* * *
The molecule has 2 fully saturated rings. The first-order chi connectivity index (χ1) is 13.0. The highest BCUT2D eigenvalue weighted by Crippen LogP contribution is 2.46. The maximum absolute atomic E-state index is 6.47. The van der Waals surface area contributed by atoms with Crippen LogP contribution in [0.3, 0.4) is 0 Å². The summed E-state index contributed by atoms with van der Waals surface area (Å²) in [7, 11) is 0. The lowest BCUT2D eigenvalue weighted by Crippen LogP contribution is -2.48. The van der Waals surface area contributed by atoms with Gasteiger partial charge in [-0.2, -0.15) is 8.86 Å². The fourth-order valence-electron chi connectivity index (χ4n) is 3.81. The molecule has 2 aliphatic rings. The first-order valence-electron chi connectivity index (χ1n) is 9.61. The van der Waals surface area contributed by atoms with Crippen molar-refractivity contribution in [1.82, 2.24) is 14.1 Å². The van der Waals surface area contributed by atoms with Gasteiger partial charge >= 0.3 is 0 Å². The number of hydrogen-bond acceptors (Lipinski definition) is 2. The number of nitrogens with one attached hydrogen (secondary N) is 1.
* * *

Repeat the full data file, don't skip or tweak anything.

The molecule has 2 fully saturated rings. The first-order chi connectivity index (χ1) is 13.0. The highest BCUT2D eigenvalue weighted by Crippen LogP contribution is 2.46. The maximum absolute atomic E-state index is 6.47. The van der Waals surface area contributed by atoms with Crippen LogP contribution in [0.3, 0.4) is 0 Å². The summed E-state index contributed by atoms with van der Waals surface area (Å²) in [7, 11) is 0. The lowest BCUT2D eigenvalue weighted by Crippen LogP contribution is -2.48. The van der Waals surface area contributed by atoms with Gasteiger partial charge in [-0.2, -0.15) is 8.86 Å². The fourth-order valence-electron chi connectivity index (χ4n) is 3.81. The molecule has 2 aliphatic rings. The first-order valence-electron chi connectivity index (χ1n) is 9.61. The van der Waals surface area contributed by atoms with Crippen molar-refractivity contribution in [1.82, 2.24) is 14.1 Å². The van der Waals surface area contributed by atoms with Gasteiger partial charge >= 0.3 is 0 Å². The number of hydrogen-bond acceptors (Lipinski definition) is 2. The number of nitrogens with one attached hydrogen (secondary N) is 1.